When manufacturing quality standards are met, lithium ion batteries have multiple safety features to protect lithium rechargeable batteries from overheating during normal operation. These features, coupled with best design and manufacturing practices, are adequate for most consumer devices. In fact, there’s a good chance you are reading this article on a device powered by a lithium ion battery, because they are the primary choice of battery power for cell phones, computers, tablets and smaller devices such as e-cigarettes.
However, as devices get smaller, miniaturization presents a big technical challenge for lithium ion batteries. Battery manufacturers must leave room within the battery to make electrical connections and allow for electrode expansion during operation—both of which decrease its potential energy content. It’s a classic trade-off between performance and safety with decisions varying greatly from one manufacturer and product to the next.
Another serious risk, which hasn’t received the same amount of attention in the news as fires and explosions, is the risk of ingestion. Lithium ion batteries are very dangerous and even life-threatening if accidentally swallowed. Death and injury of children swallowing coin and button cell batteries occurs all too frequently today and this has attracted the attention of groups such as the Consumer Product Safety Commission and the World Health Organization. This has prompted the industry to develop standards to help reduce battery ingestion.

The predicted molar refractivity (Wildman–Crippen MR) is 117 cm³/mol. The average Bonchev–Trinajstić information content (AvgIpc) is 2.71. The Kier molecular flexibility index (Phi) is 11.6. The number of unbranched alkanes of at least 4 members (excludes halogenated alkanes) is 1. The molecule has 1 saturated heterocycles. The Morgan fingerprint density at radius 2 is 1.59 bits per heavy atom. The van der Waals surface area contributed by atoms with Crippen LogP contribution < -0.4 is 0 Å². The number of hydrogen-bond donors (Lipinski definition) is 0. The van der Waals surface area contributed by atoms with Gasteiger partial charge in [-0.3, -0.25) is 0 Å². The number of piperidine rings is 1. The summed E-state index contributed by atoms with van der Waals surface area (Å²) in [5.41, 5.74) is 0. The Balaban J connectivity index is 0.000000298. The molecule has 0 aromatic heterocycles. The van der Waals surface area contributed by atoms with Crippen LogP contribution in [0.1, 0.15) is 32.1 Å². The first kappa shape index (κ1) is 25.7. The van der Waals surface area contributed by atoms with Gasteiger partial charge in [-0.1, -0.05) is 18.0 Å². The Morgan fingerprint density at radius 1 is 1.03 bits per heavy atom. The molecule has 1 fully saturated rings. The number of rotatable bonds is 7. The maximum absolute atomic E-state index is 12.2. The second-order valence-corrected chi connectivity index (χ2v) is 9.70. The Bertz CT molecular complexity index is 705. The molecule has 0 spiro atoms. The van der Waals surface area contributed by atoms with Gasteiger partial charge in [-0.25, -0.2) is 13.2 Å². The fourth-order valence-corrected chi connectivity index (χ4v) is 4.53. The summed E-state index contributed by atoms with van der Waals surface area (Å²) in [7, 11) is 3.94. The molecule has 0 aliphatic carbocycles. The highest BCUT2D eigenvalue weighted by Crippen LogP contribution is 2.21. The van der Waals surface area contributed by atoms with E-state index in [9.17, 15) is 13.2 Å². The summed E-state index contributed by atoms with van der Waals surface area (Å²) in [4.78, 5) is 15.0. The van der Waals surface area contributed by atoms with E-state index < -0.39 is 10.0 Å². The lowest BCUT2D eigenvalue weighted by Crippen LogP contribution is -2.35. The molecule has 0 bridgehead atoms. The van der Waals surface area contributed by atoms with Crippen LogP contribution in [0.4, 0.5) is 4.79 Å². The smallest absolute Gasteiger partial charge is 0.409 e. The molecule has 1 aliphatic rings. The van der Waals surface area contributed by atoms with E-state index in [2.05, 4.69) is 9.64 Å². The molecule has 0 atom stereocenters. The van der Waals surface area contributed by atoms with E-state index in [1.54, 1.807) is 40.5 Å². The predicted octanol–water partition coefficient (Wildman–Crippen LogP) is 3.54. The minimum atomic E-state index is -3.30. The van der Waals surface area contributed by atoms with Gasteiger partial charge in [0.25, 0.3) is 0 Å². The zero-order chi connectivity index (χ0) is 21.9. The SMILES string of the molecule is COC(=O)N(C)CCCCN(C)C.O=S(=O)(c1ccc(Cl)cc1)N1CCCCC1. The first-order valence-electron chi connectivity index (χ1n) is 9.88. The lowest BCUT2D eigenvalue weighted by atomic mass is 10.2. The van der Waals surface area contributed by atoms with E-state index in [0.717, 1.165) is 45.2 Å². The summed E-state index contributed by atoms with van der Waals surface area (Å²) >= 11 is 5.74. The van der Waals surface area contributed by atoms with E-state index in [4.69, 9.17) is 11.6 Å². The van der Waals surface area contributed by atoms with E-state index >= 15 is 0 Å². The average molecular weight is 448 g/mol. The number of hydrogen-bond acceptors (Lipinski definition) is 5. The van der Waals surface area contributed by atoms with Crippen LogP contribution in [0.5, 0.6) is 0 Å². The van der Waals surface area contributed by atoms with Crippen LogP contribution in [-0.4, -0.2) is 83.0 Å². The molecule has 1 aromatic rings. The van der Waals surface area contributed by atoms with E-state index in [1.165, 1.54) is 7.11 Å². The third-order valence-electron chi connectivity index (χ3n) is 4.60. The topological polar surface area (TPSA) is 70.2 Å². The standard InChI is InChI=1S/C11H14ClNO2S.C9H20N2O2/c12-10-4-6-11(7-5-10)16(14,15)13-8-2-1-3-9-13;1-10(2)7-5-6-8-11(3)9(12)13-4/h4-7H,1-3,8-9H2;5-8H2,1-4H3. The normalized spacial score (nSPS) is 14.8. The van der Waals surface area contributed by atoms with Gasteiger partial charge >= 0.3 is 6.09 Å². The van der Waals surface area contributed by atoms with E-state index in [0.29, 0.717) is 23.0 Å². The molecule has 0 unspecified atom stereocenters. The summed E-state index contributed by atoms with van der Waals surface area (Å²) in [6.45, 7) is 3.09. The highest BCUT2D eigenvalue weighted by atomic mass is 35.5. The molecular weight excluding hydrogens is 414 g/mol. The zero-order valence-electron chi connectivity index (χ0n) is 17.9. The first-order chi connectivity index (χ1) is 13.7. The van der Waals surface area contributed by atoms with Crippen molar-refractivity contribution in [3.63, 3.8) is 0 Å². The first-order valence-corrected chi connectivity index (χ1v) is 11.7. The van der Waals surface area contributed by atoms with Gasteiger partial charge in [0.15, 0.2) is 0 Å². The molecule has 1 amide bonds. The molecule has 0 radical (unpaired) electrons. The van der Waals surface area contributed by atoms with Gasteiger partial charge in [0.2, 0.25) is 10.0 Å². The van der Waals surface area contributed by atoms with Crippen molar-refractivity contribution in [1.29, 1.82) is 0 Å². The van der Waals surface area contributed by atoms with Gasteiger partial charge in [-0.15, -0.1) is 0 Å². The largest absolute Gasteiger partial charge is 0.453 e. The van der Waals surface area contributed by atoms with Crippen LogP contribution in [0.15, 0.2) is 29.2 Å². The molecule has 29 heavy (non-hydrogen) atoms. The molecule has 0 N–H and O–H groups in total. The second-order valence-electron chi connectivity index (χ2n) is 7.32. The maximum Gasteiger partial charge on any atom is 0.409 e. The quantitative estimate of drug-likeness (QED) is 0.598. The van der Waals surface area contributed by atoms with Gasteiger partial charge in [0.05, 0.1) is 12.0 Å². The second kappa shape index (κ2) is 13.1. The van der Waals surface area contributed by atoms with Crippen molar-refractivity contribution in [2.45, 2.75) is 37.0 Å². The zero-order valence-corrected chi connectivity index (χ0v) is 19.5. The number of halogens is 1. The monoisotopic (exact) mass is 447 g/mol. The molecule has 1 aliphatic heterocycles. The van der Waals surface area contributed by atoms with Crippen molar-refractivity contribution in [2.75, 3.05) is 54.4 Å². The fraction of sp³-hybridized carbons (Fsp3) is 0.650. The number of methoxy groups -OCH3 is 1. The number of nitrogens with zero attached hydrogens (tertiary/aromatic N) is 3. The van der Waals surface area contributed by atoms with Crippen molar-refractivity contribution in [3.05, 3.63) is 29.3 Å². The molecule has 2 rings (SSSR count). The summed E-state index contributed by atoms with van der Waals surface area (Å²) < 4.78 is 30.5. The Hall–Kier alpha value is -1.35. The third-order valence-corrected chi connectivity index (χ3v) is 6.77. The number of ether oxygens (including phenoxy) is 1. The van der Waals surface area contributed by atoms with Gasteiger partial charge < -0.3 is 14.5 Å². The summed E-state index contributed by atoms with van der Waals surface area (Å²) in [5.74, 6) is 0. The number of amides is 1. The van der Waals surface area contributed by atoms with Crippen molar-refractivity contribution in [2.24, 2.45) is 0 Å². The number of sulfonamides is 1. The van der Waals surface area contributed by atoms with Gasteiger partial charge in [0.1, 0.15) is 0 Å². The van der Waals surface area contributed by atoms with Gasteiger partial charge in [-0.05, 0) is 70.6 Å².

See http://www.poison.org/battery/stats for button battery ingestion statistics.
Are there Safer Microbattery Options Available?
Over the years, a great deal of effort and attention have been directed toward developing alternative rechargeable microbattery options to lithium ion. One such alternative is the ZPower silver-zinc rechargeable microbattery,
The origins of silver-zinc battery technology are decades old. Silver-zinc batteries were used by NASA and the military for mission-critical applications since the 1950s. However, these early batteries were only able to take advantage of the compound’s high energy density and weren’t commercially viable because of the limited number of recharges each battery could accept. Through nearly two decades of research ZPower has solved the rechargeability problem of silver-zinc. They developed a silver-zinc rechargeable microbattery that can be fully recharged over 400 times without losing significant energy capacity.
Where silver-zinc technology offers very distinct advantages over other rechargeable battery technology is in the microbattery segment. Silver-zinc microbatteries offer greater energy density than equivalently sized lithium ion batteries, and as far as safety goes, there is no comparison. ZPower batteries use a water-based chemistry that’s stable, non-flammable, and non-toxic so there is no need to worry about a device exploding or death due to ingestion. Also the batteries are fully recyclable and mercury free which makes them better for the planet too.
The silver-zinc battery is just one of many examples of today’s battery evolution, and hints at what battery technology for many small electronic devices can be like in the future.